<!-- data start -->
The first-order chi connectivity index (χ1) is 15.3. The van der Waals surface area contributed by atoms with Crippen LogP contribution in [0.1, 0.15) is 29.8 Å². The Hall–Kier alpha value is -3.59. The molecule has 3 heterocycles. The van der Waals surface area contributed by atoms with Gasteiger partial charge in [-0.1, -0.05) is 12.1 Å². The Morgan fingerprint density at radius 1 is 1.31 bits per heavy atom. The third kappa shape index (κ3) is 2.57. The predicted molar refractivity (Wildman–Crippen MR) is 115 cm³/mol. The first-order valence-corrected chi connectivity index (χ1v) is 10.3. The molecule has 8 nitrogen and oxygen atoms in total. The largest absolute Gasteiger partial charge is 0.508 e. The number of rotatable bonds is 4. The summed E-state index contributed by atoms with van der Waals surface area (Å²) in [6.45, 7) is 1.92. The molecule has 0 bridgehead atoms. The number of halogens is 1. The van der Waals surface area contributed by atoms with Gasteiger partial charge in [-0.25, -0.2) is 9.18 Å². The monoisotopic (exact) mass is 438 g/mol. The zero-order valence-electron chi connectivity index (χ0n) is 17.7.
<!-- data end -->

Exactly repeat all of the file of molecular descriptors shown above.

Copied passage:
The first-order chi connectivity index (χ1) is 15.3. The van der Waals surface area contributed by atoms with Crippen LogP contribution in [0.1, 0.15) is 29.8 Å². The Hall–Kier alpha value is -3.59. The molecule has 3 heterocycles. The van der Waals surface area contributed by atoms with Gasteiger partial charge in [-0.1, -0.05) is 12.1 Å². The Morgan fingerprint density at radius 1 is 1.31 bits per heavy atom. The third kappa shape index (κ3) is 2.57. The predicted molar refractivity (Wildman–Crippen MR) is 115 cm³/mol. The first-order valence-corrected chi connectivity index (χ1v) is 10.3. The molecule has 8 nitrogen and oxygen atoms in total. The largest absolute Gasteiger partial charge is 0.508 e. The number of rotatable bonds is 4. The summed E-state index contributed by atoms with van der Waals surface area (Å²) in [6.45, 7) is 1.92. The molecule has 0 bridgehead atoms. The number of halogens is 1. The van der Waals surface area contributed by atoms with Gasteiger partial charge in [-0.25, -0.2) is 9.18 Å². The monoisotopic (exact) mass is 438 g/mol. The zero-order valence-electron chi connectivity index (χ0n) is 17.7.